THE DEMOCRATIC REPORTER
Pages of Special Interest;
Other Table of Contents;
Scanned, recopied or Internet copy, if there are errors, please e-mail me with corrections:
Opening comments: More at the end.
Mississauga News - Dec 4, 2005 - Letter to the editor, By Therese Taylor.
Thank you for covering the Peel Region's transportation woes (Nov. 9 edition).
I'd like to clarify that the $240,000 is ear-marked for the Smart Commute program, not for mass transit, as stated.
No funds are earmarked for mass transit, nor bicycle paths nor pedestrian walkways. This is a governance issue and at the root of the problem. The only thing the Region can plan for is roads.
Of the Region's transportation policies, Mayor McCallion says there, "is nothing new in the report." Brampton Mayor Susan Fennel expresses her disappointment with it and admits the issue, "is complex, but we haven't talked about air quality."
Why then did both mayors and their councillors ram the report through the approval process, especially when several of our members raised the issues of climate change and health effects.
I'd like to question Mayor McCallion's estimate that $30 billion is required to fix gridlock in Peel. Start-up costs for Viva in York Region were $180 million. This seems, then, a gross exaggeration.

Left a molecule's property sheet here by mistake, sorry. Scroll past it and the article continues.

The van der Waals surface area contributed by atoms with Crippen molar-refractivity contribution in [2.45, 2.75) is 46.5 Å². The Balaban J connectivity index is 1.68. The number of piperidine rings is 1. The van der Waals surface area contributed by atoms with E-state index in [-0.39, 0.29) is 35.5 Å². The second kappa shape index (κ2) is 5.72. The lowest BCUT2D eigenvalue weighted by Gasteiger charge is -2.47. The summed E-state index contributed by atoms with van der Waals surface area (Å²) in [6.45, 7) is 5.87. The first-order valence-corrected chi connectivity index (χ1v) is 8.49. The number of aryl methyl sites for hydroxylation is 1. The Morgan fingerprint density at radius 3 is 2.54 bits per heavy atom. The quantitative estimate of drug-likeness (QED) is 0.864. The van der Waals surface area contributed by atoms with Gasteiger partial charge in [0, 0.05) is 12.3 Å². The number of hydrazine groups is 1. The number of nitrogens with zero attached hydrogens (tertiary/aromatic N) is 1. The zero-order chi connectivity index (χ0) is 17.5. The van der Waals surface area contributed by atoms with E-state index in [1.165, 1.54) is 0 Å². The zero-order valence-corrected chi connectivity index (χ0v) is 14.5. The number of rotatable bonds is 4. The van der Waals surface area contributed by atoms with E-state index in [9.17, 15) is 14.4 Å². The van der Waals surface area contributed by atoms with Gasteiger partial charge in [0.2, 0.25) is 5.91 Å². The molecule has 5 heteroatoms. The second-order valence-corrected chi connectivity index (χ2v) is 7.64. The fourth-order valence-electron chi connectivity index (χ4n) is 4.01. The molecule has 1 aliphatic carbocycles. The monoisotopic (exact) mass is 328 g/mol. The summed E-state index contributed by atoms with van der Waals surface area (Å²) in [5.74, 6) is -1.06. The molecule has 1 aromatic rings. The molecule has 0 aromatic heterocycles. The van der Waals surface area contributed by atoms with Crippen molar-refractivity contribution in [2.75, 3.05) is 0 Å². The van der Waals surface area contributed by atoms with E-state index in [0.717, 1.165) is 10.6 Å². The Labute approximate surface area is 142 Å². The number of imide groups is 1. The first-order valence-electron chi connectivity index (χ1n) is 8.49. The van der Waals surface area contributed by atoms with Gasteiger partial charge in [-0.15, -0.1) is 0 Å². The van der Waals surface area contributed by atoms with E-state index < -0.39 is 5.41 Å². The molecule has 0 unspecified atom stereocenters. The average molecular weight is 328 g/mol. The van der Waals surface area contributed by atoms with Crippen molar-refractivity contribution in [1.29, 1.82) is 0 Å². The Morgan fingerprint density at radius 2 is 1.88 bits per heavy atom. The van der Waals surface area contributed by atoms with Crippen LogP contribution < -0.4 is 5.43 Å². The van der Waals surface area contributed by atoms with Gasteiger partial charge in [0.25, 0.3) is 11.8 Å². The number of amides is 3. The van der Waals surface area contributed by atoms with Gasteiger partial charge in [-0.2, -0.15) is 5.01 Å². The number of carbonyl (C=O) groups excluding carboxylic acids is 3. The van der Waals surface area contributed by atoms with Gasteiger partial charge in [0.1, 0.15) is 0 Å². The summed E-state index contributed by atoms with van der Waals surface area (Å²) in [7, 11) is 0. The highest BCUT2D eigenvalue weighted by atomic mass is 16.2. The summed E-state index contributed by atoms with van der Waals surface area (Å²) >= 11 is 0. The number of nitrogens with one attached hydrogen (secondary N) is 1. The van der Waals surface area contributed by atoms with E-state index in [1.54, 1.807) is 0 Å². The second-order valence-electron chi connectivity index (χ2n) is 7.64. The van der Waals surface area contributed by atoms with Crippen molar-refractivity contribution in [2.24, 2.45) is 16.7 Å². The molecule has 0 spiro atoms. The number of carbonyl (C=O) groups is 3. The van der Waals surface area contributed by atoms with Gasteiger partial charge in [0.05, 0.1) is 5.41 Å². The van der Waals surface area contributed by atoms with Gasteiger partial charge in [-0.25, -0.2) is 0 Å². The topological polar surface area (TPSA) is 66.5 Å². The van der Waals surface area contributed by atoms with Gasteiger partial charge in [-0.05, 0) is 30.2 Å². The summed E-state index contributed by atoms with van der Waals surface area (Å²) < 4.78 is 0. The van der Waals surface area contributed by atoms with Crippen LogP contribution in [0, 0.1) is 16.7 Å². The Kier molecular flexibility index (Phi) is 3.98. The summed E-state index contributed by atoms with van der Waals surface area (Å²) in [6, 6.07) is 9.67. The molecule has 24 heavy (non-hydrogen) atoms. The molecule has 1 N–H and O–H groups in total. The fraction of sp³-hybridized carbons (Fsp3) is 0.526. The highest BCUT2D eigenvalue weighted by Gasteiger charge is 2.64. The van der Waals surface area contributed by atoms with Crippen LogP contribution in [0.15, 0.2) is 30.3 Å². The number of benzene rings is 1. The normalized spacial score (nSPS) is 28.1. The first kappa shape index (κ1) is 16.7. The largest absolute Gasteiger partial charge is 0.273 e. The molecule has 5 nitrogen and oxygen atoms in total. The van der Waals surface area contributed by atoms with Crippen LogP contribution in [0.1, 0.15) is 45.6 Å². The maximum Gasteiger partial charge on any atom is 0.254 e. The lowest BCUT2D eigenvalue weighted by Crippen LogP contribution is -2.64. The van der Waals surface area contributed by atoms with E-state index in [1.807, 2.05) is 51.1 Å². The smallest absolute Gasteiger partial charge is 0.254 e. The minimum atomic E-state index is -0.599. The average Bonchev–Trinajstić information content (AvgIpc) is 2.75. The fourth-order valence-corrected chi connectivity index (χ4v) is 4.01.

The mayor asks where the money is going to come from. How about from the $700 million the City of Mississauga has in the bank that has already been earmarked for infrastructure improvements?
Ward 7 Councillor Nando Iannicca's comment that, "poor people use transit" is also very telling. Poor transit options and a lack of understanding of what transportation emissions are doing to the planet and our health are the main reasons people continue to travel alone in their vehicles.
However, the best option to alleviate gridlock in the short term is an aggressive implementation of Transportation Demand Management strategies, like the Smart Commute program, along with an equally aggressive public information campaign that addresses climate change and the critical health effects of emissions. Nothing short of a campaign similar to the one implemented for West Nile Virus is needed.
According to Peel Region's Public Health department, about 370 people die in Peel due to bad air each year. Add to this $40 million in health care costs and another $33 million in lost productivity costs. We cannot afford to sit back and allow these statistics to grow. We cannot forget these statistics are attached to real people with real lives.
If Peel can spend $115,000 on West Nile, which has only caused a handful of deaths, how can we continue to ignore this health crisis? That's why the Region of Peel Sierra Club appealed to the Ontario Municipal Board the Region's Long Term Transportation Policies (or ROPA 16).
[COMMENTS BY DON B. - ]
Your Financial Donations are Greatly Appreciated